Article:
Terpene biosynthesis. Part II. Biosynthesis of thujane derivatives in Thuja, Tanacetum, and Juniperus species
(–)-Thujone, (+)-isothujone, and (+)-sabinene were biosynthesised from [2-14C]mevalonic acid by certain Thuja, Tanacetum, and Juniperus species with from 90 to more than 99% of the incorporated tracer in that part of the skeleton derived from isopentenyl pyrophosphate. The part hypothetically derived from 3,3-dimethylallyl pyrophosphate was essentially unlabelled. The tracer pattern in (+)-sabinyl acetate was similar, but the acetate group contained ten times more tracer than the terpenoid portion, presumably as a result of degradation of mevalonic acid releasing tracer to the C2-pool.
These results are not consistent with the accepted view that isopentenyl and 3,3-dimethylallyl pyrophosphates, which condense to form monoterpenes, are both directly derived from mevalonic acid. They may be rationalised by: (a) the existence of a metabolic pool of isotopically normal 3,3-dimethylallyl pyrophosphate (or its structural equivalent) that reacted with labelled isopentenyl pyrophosphate of mevalonoid origin; (b) compartmentation effects; or (c) the formation of 3,3-dimethylallyl pyrophosphate from a source such as the monoterpene pool.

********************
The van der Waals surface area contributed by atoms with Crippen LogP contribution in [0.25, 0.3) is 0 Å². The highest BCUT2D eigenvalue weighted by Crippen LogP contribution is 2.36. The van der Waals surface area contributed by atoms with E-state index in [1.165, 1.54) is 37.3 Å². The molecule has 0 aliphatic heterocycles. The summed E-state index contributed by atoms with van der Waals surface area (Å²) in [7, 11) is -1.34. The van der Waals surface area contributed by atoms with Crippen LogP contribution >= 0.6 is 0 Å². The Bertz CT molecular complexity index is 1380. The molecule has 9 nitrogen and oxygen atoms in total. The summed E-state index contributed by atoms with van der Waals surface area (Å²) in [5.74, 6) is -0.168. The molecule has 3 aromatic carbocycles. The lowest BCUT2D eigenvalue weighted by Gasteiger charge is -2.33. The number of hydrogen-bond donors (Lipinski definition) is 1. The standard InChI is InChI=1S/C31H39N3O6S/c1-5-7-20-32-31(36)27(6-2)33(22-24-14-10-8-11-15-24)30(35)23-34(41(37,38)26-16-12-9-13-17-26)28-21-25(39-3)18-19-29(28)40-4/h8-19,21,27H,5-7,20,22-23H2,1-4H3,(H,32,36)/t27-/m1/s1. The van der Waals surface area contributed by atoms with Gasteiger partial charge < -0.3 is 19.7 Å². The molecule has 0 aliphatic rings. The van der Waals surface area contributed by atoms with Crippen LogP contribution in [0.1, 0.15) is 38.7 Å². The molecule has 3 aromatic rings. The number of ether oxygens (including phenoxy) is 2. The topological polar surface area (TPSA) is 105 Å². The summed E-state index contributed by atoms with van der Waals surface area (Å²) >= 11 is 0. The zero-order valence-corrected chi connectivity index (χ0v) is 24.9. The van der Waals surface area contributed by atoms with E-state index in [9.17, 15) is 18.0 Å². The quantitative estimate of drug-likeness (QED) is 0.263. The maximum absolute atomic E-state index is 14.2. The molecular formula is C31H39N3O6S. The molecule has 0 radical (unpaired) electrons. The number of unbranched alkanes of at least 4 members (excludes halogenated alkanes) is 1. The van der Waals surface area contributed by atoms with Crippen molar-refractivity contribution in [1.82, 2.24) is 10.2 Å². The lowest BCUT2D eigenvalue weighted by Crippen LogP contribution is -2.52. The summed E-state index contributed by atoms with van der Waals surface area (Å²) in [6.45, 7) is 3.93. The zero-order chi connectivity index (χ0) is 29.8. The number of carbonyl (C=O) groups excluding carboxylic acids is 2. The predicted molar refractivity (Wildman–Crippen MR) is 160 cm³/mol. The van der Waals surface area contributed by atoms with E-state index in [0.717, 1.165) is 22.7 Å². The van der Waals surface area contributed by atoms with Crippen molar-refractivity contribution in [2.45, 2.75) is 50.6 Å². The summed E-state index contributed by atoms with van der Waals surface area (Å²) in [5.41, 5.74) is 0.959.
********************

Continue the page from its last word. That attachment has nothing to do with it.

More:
The locations of tracer in all compounds were in accord with Ruzicka's hypothetical schemes for the biogenesis of bicyclic monoterpenes but were inconsistent with alternative mechanisms that have been proposed on the basis of incomplete degradations of thujone and α-pinene biosynthesised in Thuja and Pinus species.